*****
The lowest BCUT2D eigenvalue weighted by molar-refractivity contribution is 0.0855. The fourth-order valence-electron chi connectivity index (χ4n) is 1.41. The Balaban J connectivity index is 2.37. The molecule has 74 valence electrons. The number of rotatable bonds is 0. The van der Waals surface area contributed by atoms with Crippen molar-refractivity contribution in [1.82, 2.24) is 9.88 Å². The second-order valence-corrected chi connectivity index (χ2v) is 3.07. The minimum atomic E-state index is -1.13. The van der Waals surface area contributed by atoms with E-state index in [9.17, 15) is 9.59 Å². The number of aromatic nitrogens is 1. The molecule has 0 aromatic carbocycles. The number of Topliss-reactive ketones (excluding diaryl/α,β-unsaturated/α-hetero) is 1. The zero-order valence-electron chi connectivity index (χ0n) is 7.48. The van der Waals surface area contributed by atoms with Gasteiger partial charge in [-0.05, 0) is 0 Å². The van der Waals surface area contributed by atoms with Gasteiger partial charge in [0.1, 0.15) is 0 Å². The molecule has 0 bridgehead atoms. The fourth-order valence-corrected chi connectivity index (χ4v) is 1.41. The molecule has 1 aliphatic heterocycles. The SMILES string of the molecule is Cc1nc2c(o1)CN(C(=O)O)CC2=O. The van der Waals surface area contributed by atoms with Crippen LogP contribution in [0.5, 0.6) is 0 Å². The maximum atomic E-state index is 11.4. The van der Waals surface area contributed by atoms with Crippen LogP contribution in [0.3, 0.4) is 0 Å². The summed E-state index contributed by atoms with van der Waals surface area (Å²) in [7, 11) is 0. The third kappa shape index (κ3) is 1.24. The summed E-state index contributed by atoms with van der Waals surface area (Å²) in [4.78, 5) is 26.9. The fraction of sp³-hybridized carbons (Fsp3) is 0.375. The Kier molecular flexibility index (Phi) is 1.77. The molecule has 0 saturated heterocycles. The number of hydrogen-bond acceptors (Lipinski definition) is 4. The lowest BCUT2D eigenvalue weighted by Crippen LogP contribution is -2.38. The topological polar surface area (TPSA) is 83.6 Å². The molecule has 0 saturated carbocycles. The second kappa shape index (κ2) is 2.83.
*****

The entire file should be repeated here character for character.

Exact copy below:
The lowest BCUT2D eigenvalue weighted by molar-refractivity contribution is 0.0855. The fourth-order valence-electron chi connectivity index (χ4n) is 1.41. The Balaban J connectivity index is 2.37. The molecule has 74 valence electrons. The number of rotatable bonds is 0. The van der Waals surface area contributed by atoms with Crippen molar-refractivity contribution in [1.82, 2.24) is 9.88 Å². The second-order valence-corrected chi connectivity index (χ2v) is 3.07. The minimum atomic E-state index is -1.13. The van der Waals surface area contributed by atoms with E-state index in [9.17, 15) is 9.59 Å². The number of aromatic nitrogens is 1. The molecule has 0 aromatic carbocycles. The number of Topliss-reactive ketones (excluding diaryl/α,β-unsaturated/α-hetero) is 1. The zero-order valence-electron chi connectivity index (χ0n) is 7.48. The van der Waals surface area contributed by atoms with Gasteiger partial charge in [-0.05, 0) is 0 Å². The van der Waals surface area contributed by atoms with Gasteiger partial charge in [0.1, 0.15) is 0 Å². The molecule has 0 bridgehead atoms. The fourth-order valence-corrected chi connectivity index (χ4v) is 1.41. The molecule has 1 aliphatic heterocycles. The SMILES string of the molecule is Cc1nc2c(o1)CN(C(=O)O)CC2=O. The van der Waals surface area contributed by atoms with Crippen LogP contribution in [0.5, 0.6) is 0 Å². The maximum atomic E-state index is 11.4. The van der Waals surface area contributed by atoms with Crippen LogP contribution in [0.3, 0.4) is 0 Å². The summed E-state index contributed by atoms with van der Waals surface area (Å²) in [7, 11) is 0. The third kappa shape index (κ3) is 1.24. The summed E-state index contributed by atoms with van der Waals surface area (Å²) in [4.78, 5) is 26.9. The fraction of sp³-hybridized carbons (Fsp3) is 0.375. The Kier molecular flexibility index (Phi) is 1.77. The molecule has 0 saturated heterocycles. The number of hydrogen-bond acceptors (Lipinski definition) is 4. The lowest BCUT2D eigenvalue weighted by Crippen LogP contribution is -2.38. The topological polar surface area (TPSA) is 83.6 Å². The molecule has 0 saturated carbocycles. The second kappa shape index (κ2) is 2.83.